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Monthly Archives: February 2011

A rhetoric of newness

“Whenever we ask what new technology can do for textual scholars, we must not lose sight of a deeper questions: what is at stake in the work textual scholarship does, digitally and otherwise? What makes this work worth doing? Progress narratives almost always leave something important behind, and information culture itself has been accused of systematically forgetting its own history, and of succumbing to a ‘rhetoric of newness’ and ‘rhetoric of amnesia.’”

Galey, A. (2010). The human presence in digital artifacts. In W. McCarty’s Text and Genre in Reconstruction: Effects of Digitalization on Ideas, Behaviours, Products, and Institutions. Cambridge: Open Book Publishers, 2010.

Nothing much one can do about it

I’m sitting in a coffee shop on the outskirts of LAX waiting for Tiff to get back into town and I realized something while talking with the barista and listening to Iron and Wine… I am really jealous of men who can grow beards. Damn you genetics. Damn you straight to hell.

Embedding a librarian on Twitter

I like the idea (there is a “but” coming). It’s like lightening round librarianship. Info-improv. You dive into the fire hose and see if you can remain standing. BUzzzzzzzzzzzzzzzz.

What if a reference librarian was assigned to a college course, to be on hand to suggest books, online links, or other resources based on class discussion? A media-studies course at Baylor University tried the idea last semester, with an “embedded librarian” following the class discussion via Twitter.

At the start of each class session, the professor, Gardner Campbell, asked the 11 students to open their laptops, fire up Twitter, and say hello to their librarian, who was following the discussion from her office. During the hourlong class, the librarian, Ellen Hampton Filgo, would do what she refers to as “library jazz,” looking at the questions and comments posed on Twitter by the students, responding with suggestions of links or books, and anticipating what else might be helpful that students might not have known to ask.

“I could see the sort of germination of an idea, and what they wanted to talk about,” she said, noting that it let her in on the process of students’ research far sooner than usual. “That was cool for me,” she added. “When I work with students at the reference desk, usually they’re already at a certain midpoint of their research.”

BUT! how frazzled would a person be after doing that a few times a week? And what, really, is the benefit to the students who, rather than thinking deeply about the subject at hand, are instead scrambling to catch all the articles and citations being thrown at them by the librarian? I’m an information professional, not a circus monkey.

I wish I could quit you

I took the advice of a friend and decided not to change the channel.

On the commute to work this morning (1 hr to go 16 miles), I listened to the latest New York Times Book Review podcast on my iPod. Instead of immediately flipping over to NPR’s All Songs Considered, I swiped the off switch and sat a few moments in silence with the 4 million other drivers on the road.

I started daydreaming something I’ve been daydreaming for a few days now. The excitement swells, and then the fear, and then despair washes it all away. (Typical daydream story arc, right?). The dream is the idea of completely disconnecting from the internet, or at least most of it. Stop blogging (which no one reads or enjoys), stop tweeting (which is more distracting than helpful), stop posting to photos (which I rarely do), stop trying to populate digital spaces in which I’m the only person in the room.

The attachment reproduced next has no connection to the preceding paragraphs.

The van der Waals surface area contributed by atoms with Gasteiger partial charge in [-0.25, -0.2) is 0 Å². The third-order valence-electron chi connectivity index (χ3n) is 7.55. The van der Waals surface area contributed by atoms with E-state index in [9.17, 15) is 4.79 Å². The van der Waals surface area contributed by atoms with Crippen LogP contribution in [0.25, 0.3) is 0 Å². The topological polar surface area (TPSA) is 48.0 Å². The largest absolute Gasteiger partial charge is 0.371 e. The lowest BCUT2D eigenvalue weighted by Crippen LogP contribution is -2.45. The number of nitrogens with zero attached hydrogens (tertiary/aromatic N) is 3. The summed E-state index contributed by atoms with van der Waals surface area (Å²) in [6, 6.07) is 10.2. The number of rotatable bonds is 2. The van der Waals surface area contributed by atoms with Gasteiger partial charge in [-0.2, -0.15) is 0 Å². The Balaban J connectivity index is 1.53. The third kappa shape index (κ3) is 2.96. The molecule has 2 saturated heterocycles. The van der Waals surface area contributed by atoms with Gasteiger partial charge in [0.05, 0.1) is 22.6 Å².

I develop these elaborate plans. Gantt charts that outline a plan of retreat, backing out of one space after the other, leaving only a witty envoi behind (like “[lacunae]” or “connection lost”). First Twitter, then all the minor spaces, then Facebook, and finally the blog (I would chronicle this, of course). Within a few weeks, the only way to reach me would be via email or phone. I would spend time developing relationships (something I’ve yet to really do in 3 years of living in LA), being with my family, and exploring the city. My days wouldn’t be full of news streams and status updates, but books and music and seascapes (gods, did I mention I live by the ocean? I can hear it from my doorstep. But do you know it’s been months since I’ve seen it?).

It all seems like a brilliant idea and then fear sets in. I’m still not a full fledged librarian: how will I show potential employers that I’m interacting with the profession and appropriately tech-savvy? Luddites are very much not in vogue right now in the library world. How will I stay up to date with the news and tech that is allegedly so essential for modern info professionals? Who am I if I am not (1) successful, (2) full of ambition, (3) at the top of my class, (4) “engaged.”

Of course, these future employers seem to be the only ones that care about this.

Then the despair. There’s no way I could quit it. I would always feel compelled to get back in the game. No one would take me seriously. There it is: this unnatural (perhaps illusory) feeling of being trapped by a spectre. Gods I hate that. So let’s just ignore it and write another blog post.

And here we are again. Happy Friday to all of us who live in public. =)

The cult of originality

“I am no particular fan of genealogy. But it certainly produces more substantial knowledge than ranking academics and universities and persecuting students who are held to a standard of originality by which their professors manifestly do not abide.”

Peter Stallybrass, “Against Thinking.” PMLA 122(5), p. 1585.